Paradise City | Branch NebulaPhotos - Heidrun Lohr

Every now and then, a contemporary dance choreographer incorporates some more mundane gestures, like brushing teeth, combing hair or even kissing, to dance movements. Usually it works to attract attention and sympathy from the public. This is what director Lee Wilson does very well in Paradise City, performance that the Branch Nebula dance company is presenting now, in Perth, as part of its national tour.

However, Wilson and co-creator Mirabelle Wouters go further than others typically risk doing. Not only do they unite on stage a skateboarder, a B-boy, a BMX rider, and a singer/composer, but they also incorporate harmoniously, in the breathtaking choreography of their two dancers/acrobats, urban expression arts forms like break dancing, and twists and turns that resemble BMX and skateboarding movements. The result is a thrilling, powerful performance.

The Sydney Opera House commissioned Paradise City, after an initial development residency at the Performance Space. The choreography was first presented at the Opera House Studio, in 2006. Last year, Wilson and Wounters took Paradise City to four Brazilian cities. While there, Wilson described his work as way to “share with the audience the city cultural life we live in and love”. He could not have described his work in a better way. More than the Paradise City popularized in Guns n’ Roses musical hit, where “the grass is green and the girls are pretty”, Branch Nebula's Paradise City is like any other big city in the world: weird, intimidating, oppressive, speedy, devastating, but at the same time intriguing, fascinating, sensual and powerful.

On stage, two skate ramps and a few road barriers, which are used in multiple ways, produce a representative niche of Branch Nebula's Paradise City. The six characters interact with them in ways that are usual - mostly when bike rider and skateboarder do their show - and unexpected - like when a dancer/acrobat climbs them with her high shoes. There is also much interaction among characters themselves, and this is facilitated by the choreography that incorporates break dancing plus movements inspired on the BMX rider's and the skateboarder's acts.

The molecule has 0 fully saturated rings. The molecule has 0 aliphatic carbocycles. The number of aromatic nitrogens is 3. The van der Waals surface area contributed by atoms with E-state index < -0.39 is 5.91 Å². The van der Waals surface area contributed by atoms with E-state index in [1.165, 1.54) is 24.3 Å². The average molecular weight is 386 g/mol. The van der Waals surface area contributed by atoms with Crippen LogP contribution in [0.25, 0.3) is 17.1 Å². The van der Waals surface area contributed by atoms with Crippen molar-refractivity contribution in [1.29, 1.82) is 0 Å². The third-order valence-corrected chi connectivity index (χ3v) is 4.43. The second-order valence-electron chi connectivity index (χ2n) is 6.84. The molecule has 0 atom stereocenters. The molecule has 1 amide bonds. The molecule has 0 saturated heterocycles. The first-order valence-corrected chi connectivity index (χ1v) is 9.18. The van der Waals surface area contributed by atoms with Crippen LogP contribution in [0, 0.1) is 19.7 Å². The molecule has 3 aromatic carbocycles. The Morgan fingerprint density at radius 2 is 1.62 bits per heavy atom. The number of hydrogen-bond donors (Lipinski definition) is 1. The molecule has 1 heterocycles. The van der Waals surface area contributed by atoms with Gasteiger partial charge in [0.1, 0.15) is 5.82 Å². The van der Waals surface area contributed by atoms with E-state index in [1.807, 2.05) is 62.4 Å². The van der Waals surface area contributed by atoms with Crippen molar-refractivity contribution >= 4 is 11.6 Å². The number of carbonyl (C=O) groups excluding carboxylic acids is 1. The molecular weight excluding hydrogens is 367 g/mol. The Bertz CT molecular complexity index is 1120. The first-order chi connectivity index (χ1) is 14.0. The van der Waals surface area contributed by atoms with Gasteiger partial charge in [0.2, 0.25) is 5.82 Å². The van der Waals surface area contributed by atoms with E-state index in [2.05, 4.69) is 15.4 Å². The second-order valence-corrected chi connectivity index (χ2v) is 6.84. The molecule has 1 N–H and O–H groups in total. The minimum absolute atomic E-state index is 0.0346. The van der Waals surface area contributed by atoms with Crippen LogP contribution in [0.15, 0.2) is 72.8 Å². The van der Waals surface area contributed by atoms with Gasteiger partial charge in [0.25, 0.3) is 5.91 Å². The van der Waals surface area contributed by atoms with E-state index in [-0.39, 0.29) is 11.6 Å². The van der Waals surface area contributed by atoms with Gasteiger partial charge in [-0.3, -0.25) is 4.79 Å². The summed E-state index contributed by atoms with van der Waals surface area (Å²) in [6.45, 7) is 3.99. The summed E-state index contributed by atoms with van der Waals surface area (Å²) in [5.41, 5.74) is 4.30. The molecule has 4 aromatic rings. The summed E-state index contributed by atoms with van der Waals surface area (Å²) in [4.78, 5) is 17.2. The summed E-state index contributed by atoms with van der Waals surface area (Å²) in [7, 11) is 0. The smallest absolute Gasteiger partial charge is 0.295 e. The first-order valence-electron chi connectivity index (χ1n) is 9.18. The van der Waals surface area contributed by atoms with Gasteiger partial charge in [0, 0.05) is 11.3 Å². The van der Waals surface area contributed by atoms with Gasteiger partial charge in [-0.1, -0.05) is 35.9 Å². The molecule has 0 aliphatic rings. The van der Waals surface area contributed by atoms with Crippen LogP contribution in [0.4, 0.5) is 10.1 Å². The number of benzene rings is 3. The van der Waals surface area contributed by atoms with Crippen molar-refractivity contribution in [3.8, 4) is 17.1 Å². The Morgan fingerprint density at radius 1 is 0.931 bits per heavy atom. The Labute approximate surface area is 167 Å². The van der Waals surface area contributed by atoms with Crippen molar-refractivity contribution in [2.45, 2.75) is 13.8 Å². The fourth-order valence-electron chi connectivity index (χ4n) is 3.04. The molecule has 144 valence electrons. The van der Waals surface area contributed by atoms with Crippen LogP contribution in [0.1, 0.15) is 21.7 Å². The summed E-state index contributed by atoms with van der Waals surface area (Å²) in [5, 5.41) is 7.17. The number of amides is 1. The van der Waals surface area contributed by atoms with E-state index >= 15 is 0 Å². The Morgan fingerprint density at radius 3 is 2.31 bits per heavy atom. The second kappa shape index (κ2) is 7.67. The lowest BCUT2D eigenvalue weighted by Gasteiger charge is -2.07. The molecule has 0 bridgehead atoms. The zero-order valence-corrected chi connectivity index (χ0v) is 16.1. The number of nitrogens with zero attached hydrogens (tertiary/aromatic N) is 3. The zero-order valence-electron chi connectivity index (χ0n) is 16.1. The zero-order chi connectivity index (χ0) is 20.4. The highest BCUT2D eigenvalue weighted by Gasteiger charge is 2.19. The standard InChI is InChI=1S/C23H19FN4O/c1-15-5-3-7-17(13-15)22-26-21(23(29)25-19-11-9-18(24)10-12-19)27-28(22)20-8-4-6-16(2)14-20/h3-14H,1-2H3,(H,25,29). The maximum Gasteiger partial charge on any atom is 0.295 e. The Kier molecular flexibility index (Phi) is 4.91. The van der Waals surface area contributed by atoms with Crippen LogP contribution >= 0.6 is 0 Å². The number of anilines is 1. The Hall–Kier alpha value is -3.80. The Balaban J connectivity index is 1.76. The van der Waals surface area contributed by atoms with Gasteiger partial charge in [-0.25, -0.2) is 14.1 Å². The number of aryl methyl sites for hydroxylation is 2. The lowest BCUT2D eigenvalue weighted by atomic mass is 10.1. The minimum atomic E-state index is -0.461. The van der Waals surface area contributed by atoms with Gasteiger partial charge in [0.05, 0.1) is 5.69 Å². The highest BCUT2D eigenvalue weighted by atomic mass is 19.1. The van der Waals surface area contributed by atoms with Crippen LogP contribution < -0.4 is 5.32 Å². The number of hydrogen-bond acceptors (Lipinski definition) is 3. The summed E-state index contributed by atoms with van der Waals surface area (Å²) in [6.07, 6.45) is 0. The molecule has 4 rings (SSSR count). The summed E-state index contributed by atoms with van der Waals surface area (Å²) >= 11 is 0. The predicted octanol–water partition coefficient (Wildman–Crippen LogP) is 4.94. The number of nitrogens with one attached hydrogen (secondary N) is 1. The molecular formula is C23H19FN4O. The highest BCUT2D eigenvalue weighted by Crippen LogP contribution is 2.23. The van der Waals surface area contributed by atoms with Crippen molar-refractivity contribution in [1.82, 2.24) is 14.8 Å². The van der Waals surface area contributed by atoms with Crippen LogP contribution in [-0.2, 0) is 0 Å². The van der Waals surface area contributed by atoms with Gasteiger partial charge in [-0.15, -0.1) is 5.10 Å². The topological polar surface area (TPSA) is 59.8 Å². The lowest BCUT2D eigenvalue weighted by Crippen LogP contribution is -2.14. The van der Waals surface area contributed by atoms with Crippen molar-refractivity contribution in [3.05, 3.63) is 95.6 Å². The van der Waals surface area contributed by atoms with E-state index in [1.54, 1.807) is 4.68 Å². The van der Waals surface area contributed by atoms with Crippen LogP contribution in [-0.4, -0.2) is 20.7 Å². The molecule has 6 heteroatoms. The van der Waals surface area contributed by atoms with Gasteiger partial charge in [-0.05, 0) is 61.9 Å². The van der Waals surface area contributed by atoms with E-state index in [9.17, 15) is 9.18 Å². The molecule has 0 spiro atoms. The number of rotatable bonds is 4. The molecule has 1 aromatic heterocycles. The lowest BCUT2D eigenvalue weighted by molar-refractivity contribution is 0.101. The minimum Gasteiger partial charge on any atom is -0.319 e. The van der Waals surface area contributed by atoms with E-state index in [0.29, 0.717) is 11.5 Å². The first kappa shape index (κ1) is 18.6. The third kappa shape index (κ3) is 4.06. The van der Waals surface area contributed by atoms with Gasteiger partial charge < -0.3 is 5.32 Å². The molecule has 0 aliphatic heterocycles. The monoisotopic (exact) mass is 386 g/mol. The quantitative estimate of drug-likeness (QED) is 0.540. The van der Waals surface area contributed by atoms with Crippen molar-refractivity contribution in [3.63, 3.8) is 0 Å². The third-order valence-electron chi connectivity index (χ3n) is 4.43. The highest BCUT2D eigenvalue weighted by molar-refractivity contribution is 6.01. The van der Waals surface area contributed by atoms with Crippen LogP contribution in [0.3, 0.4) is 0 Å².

Paradise City reaches its most powerful moment when the six characters' interactions become a series of challenges. The bike rider (X-Games champion Simon O'Brien) spins his BMX, responding to the dancer's challenge. The dancer then lies down on the floor, while the skateboarder (Petera Hona) nearly grazes her body with a jump. In this sensual and pungent fight, at the end the only winner is the public.

In this mostly spectacular performance, there was only one loose end: I couldn’t understand the relationship between the decadent diva, character played by singer Inge Liljeström, and the others on stage. Although very talented, and clearly influenced by Icelandic singer Björk, Liljeström's character represents well a big contemporary city, but does not evoke exactly the same culture as the others. The scene where a dancer takes the decadent diva's clothes and shoes is beautiful. Nevertheless, I felt everything made more sense whenever she wasn't singing.

Paradise City is brilliant, not only because Lee Wilson and Mirabelle Wouters came up with the fantastic idea of mixing dance and urban-expression art forms, but also because of the talent of the group they put together. Alexandra Harrison and Kathryn Puie incorporate in their dance and acrobatic movements the gestures of the BMX rider, the B-boy and the skateboarder with competence and humor. On the other hand, with their streetwise skills, BMX rider, B-boy (Anthony Lawang) and skateboarder give the audience a taste of the real action happening nowadays on the streets of big cities.

Paradise City provides a perfect combination of arts and city life for those who adore contemporary dance and urban culture.

Branch Nebula’s

2008 National Tour

Brisbane Powerhouse
9 – 12 April | 07 3358 8600 or
Darwin Entertainment Centre
15 – 16 April | 08 8980 3333 or
Araluen Arts Centre
18 – 19 April | 08 8951 1122 or
Adelaide Festival Centre
23 – 26 April | 08 8216 8600 or
30 April – 10 May | 08 9228 6300 or
14–17 May | 03 9639 0096 or
Wodonga Civic Centre
21 May | 02 6022 9223 or
Merrigong Theatre Co.
23 – 24 May | 02 4226 3366 or
Performance Space
28 May – 7 June | 02 9698 7235 or
Casula Powerhouse
10–11 June | 1300 795 012 or

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